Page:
>South Pacific Hot Spot

>In replies to questions about the Hot Spot in the mid latitudes of the South Pacific, Figure 1…
Figure 1

…I’ve been posting a copy of the temperature anomaly correlation maps from Trenberth et al Trenberth et al (2002) “Evolution of El Nino–Southern Oscillation and global atmospheric surface temperatures”, Figure 2:

Figure 2

As noted in Trenberth et al (2002), the evolution of ENSO and the responses of the global oceans to ENSO events undergo periodic changes. The Trenberth et al (2002) correlation maps for the periods of 1950 to 1978 and of 1979 to 1999 do not necessarily reflect the current state of the oceans. The 1997/98 El Nino discharged and redistributed a substantial amount of heat from the tropical Pacific, and the 1998/99/00/01 La Nina recharged that heat, so the global oceans are naturally warmer than they were before that “El Nino of the Century”. Are the global oceans responding differently in the years after the 1997/98 El Nino than they were before it? It appears so. As you will see, the hot spot in the central mid latitudes of the South Pacific appears to be a phenomenon that appears regularly after 1997/98 El Nino, while its appearance was unusual before it.


Keep in mind that the maps of the globe are rectangular projections of a sphere, so they distort distances at higher latitudes. A number of degrees longitude at the 40 degrees latitude are approximately 76 % of the same number of degrees at the equator, and at 50 degrees longitude, the percentage drops to 64%. If you’d like to calculate the surface area of the hot spot and compare it to the area of warming in the tropical Pacific, you can use the NOAA Latitude/Longitude Distance Calculator to help approximate the areas:


If we define the South Pacific Hot Spot by the coordinates of 50S-40S, 150W-120W, the SST anomalies for December 2009 are unusually high. This is illustrated in Figure 3.
Figure 3


Because the hot spot is accompanied by areas of unusually cool waters, the SST anomalies for the entire South Pacific SST anomalies, Figure 4, are NOT outside the range of the expected response to an El Nino event.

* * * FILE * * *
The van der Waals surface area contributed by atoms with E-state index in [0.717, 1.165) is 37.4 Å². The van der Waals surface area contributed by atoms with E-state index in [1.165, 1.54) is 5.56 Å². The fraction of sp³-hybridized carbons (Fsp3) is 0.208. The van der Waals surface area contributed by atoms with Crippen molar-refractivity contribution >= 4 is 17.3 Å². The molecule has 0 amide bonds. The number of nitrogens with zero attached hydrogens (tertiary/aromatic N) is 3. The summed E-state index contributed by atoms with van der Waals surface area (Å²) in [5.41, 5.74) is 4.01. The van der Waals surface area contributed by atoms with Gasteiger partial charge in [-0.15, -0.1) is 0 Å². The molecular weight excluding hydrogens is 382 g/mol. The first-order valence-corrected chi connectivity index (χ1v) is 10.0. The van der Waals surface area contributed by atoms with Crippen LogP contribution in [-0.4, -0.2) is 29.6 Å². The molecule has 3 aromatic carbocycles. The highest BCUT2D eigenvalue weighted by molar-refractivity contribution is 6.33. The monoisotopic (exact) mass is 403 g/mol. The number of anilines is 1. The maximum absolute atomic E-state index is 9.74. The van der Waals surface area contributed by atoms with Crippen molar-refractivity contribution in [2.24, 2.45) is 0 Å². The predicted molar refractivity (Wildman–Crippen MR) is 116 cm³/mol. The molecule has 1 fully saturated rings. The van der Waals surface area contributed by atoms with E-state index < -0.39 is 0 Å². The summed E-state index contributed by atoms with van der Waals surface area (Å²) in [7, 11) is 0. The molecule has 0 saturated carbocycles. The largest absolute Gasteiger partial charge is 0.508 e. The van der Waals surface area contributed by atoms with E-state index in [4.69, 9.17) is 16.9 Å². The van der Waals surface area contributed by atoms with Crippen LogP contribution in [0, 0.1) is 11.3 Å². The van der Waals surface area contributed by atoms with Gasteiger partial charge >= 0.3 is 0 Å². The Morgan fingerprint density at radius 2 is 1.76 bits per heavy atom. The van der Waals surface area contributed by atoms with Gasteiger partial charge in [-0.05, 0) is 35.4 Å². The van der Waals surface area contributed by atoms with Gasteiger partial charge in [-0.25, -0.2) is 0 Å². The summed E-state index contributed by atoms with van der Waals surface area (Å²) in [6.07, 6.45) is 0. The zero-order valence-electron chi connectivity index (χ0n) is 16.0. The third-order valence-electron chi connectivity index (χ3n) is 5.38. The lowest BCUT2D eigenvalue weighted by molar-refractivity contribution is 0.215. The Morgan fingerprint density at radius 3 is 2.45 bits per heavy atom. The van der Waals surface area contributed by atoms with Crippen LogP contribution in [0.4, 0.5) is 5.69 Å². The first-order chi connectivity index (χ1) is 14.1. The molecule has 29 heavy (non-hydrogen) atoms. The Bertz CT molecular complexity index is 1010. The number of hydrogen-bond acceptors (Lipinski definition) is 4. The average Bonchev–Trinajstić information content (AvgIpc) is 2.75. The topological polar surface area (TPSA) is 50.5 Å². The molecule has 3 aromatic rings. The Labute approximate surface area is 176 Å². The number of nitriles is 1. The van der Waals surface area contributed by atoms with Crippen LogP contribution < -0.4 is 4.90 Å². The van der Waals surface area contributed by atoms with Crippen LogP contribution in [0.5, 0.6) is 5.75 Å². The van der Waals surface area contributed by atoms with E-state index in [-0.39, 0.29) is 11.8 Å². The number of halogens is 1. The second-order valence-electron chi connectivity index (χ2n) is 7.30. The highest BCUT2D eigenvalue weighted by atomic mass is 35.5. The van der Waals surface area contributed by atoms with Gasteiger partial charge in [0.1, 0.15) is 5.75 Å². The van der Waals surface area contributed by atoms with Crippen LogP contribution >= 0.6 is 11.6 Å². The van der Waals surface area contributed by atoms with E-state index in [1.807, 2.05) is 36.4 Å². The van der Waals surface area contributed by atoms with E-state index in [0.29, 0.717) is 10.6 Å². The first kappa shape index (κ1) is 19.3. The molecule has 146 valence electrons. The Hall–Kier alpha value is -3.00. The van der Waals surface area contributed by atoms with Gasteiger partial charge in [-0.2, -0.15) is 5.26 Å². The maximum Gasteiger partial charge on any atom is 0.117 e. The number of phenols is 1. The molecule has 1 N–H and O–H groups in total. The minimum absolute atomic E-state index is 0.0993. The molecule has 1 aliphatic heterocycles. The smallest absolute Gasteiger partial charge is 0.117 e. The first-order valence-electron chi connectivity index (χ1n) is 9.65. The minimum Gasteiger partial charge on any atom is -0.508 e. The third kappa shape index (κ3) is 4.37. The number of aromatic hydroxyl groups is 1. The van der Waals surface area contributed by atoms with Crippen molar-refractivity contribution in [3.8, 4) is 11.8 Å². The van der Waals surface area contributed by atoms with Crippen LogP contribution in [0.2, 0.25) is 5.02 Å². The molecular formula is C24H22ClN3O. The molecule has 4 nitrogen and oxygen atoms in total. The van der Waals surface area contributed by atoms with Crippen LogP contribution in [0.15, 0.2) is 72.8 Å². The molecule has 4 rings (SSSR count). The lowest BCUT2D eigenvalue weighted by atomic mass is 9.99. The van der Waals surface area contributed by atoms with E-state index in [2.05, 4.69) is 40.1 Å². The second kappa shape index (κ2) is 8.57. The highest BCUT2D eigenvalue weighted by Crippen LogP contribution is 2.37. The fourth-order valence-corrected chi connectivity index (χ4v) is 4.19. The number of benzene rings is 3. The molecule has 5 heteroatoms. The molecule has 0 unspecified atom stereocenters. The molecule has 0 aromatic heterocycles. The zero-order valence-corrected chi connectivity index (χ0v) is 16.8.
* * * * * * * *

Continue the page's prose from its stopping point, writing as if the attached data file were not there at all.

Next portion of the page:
Figure 4


Figures 5, 6, and 7 are South Pacific SST anomaly maps for the month of December from 1982 to 2008. Prior to the 1997/98 El Nino, the hot spot appeared once in 1991. After the 1997/98 El Nino, the hot spot appears with every El Nino.
Figure 5
Figure 6
Figure 7

Apparently, the heat that was released and redistributed during the El Nino of the Century and its subsequent La Nina impacted ENSO teleconnections. Is this a harbinger of something terrible? No. It’s simply an indication that the response to ENSO events is different in one location after that Super El Nino. There is no apparent difference in the basin-wide response.


OI.v2 SST Anomaly data and maps are available through the NOAA NOMADS webpage:

About Bob Tisdale

Research interest: the long-term aftereffects of El Niño and La Nina events on global sea surface temperature and ocean heat content. Author of the ebook Who Turned on the Heat? and regular contributor at WattsUpWithThat.
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7 Responses to >South Pacific Hot Spot

  1. kuhnkat says:

    >What is your opinion of the possibility that the active volcano reported in this warm area is contributing to the increased anomaly??

  2. Bob Tisdale says:

    >kuhnkat: If you're referring to the post from earlier this year at WUWT, the author of the post missed the location of the hotspot and volcano by a chunk of miles. If not, what active volcano?

  3. kuhnkat says:

    >Yup, I am. I take it a chunk of miles is over 1000?

  4. kuhnkat says:

    >I went back and did the background check I should have done first.There were eruptions off Guam and Tonga during that time period. I also checked Ocean Current maps and it would appear unlikely that the Tonga eruption, the closer one, would have had a significant impact on the gyre anomaly alone.

  5. hswiseman says:

    >Hi Bob, How deep do these anomalies penetrate? Are we seeing some type of closed cell ocean circulation between the hot and cold anomalies? (BTW,I really appreciate the relentless scientific orientation here. I really am sick of politics in all its forms).

  6. Bob Tisdale says:

    >hswiseman: You asked, "How deep do these anomalies penetrate?"Luckily, the cross sections presented in the ECMWF Meridional Secions…http://www.ecmwf.int/products/forecasts/d/charts/ocean/real_time/yzmaps/…provides a look at 140W. They appear to penetrate a little more than 50 meters.

  7. hswiseman says:

    >It almost looks like the more boyuant warm pool is trapped between two columns of more dense cooler water on each side. The warm pool temperature is fairly consistent despite the change in depth, indicating perhaps that the warm water is well mixed?

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